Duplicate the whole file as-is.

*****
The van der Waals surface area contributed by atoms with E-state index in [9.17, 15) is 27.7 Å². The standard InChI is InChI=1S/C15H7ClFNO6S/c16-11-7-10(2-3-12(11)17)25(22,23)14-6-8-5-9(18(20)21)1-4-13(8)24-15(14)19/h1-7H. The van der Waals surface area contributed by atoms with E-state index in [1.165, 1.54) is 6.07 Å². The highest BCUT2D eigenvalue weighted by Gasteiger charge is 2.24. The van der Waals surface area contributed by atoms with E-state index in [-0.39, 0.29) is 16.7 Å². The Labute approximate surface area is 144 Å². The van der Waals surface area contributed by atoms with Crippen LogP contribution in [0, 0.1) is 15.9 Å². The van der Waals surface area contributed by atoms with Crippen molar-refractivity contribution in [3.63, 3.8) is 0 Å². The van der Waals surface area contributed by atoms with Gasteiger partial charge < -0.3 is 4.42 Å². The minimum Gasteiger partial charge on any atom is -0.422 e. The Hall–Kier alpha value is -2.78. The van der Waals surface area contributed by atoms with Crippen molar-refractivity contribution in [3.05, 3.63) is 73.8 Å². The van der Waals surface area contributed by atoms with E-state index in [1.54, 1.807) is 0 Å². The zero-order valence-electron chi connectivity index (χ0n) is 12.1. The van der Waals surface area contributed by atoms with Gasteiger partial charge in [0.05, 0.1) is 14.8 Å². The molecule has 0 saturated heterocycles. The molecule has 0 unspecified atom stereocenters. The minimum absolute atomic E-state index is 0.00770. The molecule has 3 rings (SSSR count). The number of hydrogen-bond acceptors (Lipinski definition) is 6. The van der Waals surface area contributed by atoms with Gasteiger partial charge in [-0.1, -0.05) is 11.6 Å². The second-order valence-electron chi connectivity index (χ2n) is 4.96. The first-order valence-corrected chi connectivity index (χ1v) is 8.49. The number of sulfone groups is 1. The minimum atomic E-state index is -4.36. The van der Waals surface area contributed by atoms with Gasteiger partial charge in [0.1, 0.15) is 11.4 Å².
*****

The van der Waals surface area contributed by atoms with E-state index in [9.17, 15) is 27.7 Å². The standard InChI is InChI=1S/C15H7ClFNO6S/c16-11-7-10(2-3-12(11)17)25(22,23)14-6-8-5-9(18(20)21)1-4-13(8)24-15(14)19/h1-7H. The van der Waals surface area contributed by atoms with E-state index in [1.165, 1.54) is 6.07 Å². The highest BCUT2D eigenvalue weighted by Gasteiger charge is 2.24. The van der Waals surface area contributed by atoms with E-state index in [-0.39, 0.29) is 16.7 Å². The Labute approximate surface area is 144 Å². The van der Waals surface area contributed by atoms with Crippen LogP contribution in [0, 0.1) is 15.9 Å². The van der Waals surface area contributed by atoms with Crippen molar-refractivity contribution in [3.63, 3.8) is 0 Å². The van der Waals surface area contributed by atoms with Gasteiger partial charge < -0.3 is 4.42 Å². The minimum Gasteiger partial charge on any atom is -0.422 e. The Hall–Kier alpha value is -2.78. The van der Waals surface area contributed by atoms with Crippen molar-refractivity contribution in [3.05, 3.63) is 73.8 Å². The van der Waals surface area contributed by atoms with E-state index in [1.54, 1.807) is 0 Å². The zero-order valence-electron chi connectivity index (χ0n) is 12.1. The van der Waals surface area contributed by atoms with Gasteiger partial charge in [0.05, 0.1) is 14.8 Å². The molecule has 0 saturated heterocycles. The molecule has 0 unspecified atom stereocenters. The minimum absolute atomic E-state index is 0.00770. The molecule has 3 rings (SSSR count). The number of hydrogen-bond acceptors (Lipinski definition) is 6. The van der Waals surface area contributed by atoms with Gasteiger partial charge in [-0.1, -0.05) is 11.6 Å². The second-order valence-electron chi connectivity index (χ2n) is 4.96. The first-order valence-corrected chi connectivity index (χ1v) is 8.49. The number of sulfone groups is 1. The minimum atomic E-state index is -4.36. The van der Waals surface area contributed by atoms with Gasteiger partial charge in [0.1, 0.15) is 11.4 Å².